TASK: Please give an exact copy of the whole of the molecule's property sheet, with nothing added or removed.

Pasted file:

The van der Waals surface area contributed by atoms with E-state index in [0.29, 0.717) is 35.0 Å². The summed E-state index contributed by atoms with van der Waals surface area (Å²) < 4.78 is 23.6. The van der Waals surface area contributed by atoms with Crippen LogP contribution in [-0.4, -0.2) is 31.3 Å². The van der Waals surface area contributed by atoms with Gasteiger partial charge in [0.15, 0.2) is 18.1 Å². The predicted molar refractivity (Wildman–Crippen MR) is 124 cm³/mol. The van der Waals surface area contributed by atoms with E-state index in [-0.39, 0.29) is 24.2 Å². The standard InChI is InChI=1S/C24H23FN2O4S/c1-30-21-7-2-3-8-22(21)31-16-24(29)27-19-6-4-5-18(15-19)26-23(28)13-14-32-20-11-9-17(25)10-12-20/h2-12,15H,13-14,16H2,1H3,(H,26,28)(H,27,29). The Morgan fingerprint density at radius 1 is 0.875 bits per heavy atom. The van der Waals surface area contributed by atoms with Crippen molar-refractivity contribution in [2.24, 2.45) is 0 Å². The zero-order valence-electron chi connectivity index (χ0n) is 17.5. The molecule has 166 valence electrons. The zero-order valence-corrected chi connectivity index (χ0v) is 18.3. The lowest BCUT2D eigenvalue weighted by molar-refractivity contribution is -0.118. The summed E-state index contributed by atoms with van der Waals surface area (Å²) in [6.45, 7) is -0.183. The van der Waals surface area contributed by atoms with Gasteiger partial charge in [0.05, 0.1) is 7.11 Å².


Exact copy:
The van der Waals surface area contributed by atoms with E-state index in [0.29, 0.717) is 35.0 Å². The summed E-state index contributed by atoms with van der Waals surface area (Å²) < 4.78 is 23.6. The van der Waals surface area contributed by atoms with Crippen LogP contribution in [-0.4, -0.2) is 31.3 Å². The van der Waals surface area contributed by atoms with Gasteiger partial charge in [0.15, 0.2) is 18.1 Å². The predicted molar refractivity (Wildman–Crippen MR) is 124 cm³/mol. The van der Waals surface area contributed by atoms with E-state index in [-0.39, 0.29) is 24.2 Å². The standard InChI is InChI=1S/C24H23FN2O4S/c1-30-21-7-2-3-8-22(21)31-16-24(29)27-19-6-4-5-18(15-19)26-23(28)13-14-32-20-11-9-17(25)10-12-20/h2-12,15H,13-14,16H2,1H3,(H,26,28)(H,27,29). The Morgan fingerprint density at radius 1 is 0.875 bits per heavy atom. The van der Waals surface area contributed by atoms with Crippen molar-refractivity contribution in [2.24, 2.45) is 0 Å². The zero-order valence-electron chi connectivity index (χ0n) is 17.5. The molecule has 166 valence electrons. The zero-order valence-corrected chi connectivity index (χ0v) is 18.3. The lowest BCUT2D eigenvalue weighted by molar-refractivity contribution is -0.118. The summed E-state index contributed by atoms with van der Waals surface area (Å²) in [6.45, 7) is -0.183. The van der Waals surface area contributed by atoms with Gasteiger partial charge in [0.05, 0.1) is 7.11 Å².